How Handwriting Kills Creativity in the Digital World

If you are a writer you know ideas, thoughts, and dialogue scenes pop into your head whenever, and at times whenever arrives like unwelcome gas when in bed with a significant other or significant same, in other words, at inopportune moments. You either have to let it go, or suck it up and multitask.

Often I get random thoughts when I go to bed. To sleep. So I keep a memo pad on a small table next to my bed. The other night something came to mind and I had to write it down. This was good. What was bad was waiting three days before I looked at it.

My handwriting is so bad even doctors can’t read it. It looks like a cross between Egyptian hieroglyphics, Sanskrit, Japanese, and ancient Martian. It does not help that my glasses were elsewhere when I wrote on the pad.

I finally got around to translating my handwriting into digital words on Word.doc. I was pleasantly surprised that only one word could not be translated out of three chicken scrawled pages, remembering of course that that is three small pages in a small memo pad.

One partial sentence reads like this, “. . .  not as vital as the heart, but vital to a (not legible), and then continues “to the future.” The word in question looks like h’fel’n, but that is a guess and based in part on two archeologists who are friends that specialize in ancient scripts.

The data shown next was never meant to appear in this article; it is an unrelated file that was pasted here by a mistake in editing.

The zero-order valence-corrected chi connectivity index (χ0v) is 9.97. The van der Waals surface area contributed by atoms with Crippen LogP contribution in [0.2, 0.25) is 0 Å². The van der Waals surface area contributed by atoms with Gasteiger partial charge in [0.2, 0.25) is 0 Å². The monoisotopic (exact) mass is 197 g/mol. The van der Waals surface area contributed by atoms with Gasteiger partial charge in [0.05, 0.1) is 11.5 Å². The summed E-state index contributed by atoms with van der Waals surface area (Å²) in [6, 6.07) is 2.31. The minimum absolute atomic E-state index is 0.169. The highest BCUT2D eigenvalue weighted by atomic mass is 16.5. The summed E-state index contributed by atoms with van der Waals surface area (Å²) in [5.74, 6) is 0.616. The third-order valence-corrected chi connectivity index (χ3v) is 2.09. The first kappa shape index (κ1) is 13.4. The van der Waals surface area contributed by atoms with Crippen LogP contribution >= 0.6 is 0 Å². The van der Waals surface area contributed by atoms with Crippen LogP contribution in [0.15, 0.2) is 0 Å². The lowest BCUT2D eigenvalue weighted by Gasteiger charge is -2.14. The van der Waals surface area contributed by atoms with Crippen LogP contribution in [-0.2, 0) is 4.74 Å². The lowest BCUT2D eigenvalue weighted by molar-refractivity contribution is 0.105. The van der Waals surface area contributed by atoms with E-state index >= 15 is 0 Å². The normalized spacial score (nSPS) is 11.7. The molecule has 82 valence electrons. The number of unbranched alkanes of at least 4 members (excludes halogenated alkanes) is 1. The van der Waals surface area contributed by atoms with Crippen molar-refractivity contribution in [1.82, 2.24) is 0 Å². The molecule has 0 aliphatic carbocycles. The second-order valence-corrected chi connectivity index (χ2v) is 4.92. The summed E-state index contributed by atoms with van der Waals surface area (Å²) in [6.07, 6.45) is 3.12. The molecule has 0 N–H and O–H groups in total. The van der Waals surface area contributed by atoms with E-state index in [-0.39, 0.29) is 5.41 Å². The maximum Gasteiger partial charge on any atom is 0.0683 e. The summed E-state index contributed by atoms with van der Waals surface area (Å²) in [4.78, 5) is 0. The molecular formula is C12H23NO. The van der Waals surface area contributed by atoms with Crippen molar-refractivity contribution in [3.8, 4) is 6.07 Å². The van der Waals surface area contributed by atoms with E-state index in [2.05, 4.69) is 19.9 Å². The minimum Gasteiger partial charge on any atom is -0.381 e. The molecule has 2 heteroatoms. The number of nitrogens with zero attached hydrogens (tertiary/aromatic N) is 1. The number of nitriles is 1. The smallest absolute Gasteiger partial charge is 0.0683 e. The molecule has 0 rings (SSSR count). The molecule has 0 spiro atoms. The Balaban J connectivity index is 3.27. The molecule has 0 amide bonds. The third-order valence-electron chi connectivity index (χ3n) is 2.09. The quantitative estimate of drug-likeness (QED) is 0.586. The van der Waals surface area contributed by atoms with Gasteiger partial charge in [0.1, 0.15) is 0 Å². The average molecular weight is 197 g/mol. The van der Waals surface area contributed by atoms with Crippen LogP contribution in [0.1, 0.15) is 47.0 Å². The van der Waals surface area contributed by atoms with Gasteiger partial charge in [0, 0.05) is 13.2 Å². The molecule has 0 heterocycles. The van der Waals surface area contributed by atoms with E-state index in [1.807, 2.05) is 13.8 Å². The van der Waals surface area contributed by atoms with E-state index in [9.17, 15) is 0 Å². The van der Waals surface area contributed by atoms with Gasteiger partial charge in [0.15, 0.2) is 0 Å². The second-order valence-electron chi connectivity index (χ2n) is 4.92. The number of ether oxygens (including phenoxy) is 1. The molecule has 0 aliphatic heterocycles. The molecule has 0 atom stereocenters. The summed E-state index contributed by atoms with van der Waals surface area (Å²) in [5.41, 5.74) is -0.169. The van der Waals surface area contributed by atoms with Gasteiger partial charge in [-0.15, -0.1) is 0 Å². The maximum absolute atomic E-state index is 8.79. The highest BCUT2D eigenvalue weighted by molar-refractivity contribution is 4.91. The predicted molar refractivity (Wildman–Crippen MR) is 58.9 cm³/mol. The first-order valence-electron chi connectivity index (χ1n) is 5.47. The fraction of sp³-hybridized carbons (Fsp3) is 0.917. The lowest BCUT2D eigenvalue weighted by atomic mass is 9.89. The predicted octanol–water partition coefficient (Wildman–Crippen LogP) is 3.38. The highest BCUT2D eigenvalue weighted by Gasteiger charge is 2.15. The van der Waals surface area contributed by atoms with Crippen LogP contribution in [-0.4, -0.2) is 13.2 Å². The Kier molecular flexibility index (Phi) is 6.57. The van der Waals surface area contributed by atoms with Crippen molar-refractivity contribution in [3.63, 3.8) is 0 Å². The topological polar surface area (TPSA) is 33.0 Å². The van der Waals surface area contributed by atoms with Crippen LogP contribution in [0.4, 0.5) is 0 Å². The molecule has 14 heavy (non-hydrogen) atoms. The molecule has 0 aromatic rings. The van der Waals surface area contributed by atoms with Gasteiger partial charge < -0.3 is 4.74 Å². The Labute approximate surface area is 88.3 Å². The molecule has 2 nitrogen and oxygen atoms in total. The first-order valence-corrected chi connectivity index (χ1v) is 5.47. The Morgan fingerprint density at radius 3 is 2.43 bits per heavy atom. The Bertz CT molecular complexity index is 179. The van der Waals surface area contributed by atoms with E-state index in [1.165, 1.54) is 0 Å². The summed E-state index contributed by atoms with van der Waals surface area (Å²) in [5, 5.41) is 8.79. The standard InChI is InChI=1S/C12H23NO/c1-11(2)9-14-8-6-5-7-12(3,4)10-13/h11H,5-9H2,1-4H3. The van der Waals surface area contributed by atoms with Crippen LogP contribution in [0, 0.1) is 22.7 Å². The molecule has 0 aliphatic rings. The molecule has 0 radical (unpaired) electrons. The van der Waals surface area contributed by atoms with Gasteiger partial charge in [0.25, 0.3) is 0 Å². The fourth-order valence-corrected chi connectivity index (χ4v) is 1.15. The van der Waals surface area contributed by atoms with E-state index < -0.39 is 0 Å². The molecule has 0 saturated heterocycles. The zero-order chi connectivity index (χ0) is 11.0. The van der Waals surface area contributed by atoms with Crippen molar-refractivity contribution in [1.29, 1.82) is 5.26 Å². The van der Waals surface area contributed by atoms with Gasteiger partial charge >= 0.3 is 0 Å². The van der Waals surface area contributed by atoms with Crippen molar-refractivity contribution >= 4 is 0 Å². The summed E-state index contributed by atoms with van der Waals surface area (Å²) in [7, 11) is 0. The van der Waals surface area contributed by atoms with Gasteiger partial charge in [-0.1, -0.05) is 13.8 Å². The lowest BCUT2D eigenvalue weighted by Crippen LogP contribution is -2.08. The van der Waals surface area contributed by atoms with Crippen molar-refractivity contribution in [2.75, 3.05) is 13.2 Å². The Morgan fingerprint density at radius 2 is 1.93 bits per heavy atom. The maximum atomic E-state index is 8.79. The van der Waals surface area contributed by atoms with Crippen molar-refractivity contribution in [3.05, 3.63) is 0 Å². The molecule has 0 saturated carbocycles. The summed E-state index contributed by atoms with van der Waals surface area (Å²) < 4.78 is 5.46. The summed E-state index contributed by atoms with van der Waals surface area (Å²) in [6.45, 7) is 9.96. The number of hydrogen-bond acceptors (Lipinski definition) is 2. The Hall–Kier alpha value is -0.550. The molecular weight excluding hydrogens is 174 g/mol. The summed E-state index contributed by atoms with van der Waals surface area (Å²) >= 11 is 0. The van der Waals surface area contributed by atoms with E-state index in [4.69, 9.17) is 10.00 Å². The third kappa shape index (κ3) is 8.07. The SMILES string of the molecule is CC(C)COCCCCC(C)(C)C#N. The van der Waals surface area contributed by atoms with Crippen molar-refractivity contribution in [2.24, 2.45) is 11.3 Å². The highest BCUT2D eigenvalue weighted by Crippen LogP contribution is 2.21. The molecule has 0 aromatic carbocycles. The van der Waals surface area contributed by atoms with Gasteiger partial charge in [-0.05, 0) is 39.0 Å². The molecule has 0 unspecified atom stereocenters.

The point is for a writer to strike while the iron of creativity is stirring. Do not have a memo pad by your desk. If you have an idea, get out of bed with the urgency of one who believes the roof is caving in during an earthquake, leaving your partner to fend for themselves because they are not writers and don’t understand you to begin with, shoving the cat out of your chair, and using the device of choice, write everything in the digital format and never, ever write anything with your hand. They are for holding a spoon to get ice cream to your mouth. If the cat meows too much throw her out of the room and let the dog take care of it.

As I was writing this post I had an idea for the last line. I made the mistake of writing-in hand-and doing so hurriedly. It looks like this, “Writing is important, nt Big otes on nets.”

I think otes could be notes, and nets could be pets or pads. I have no idea about nt. My archeologists gave up and went home.

Okay, I have no archeologist friends, but the two examples of my note taking are true.  The sad thing is that the last line beginning “writing is important . . .” is something I wrote about ten minutes ago and still don’t know what I meant.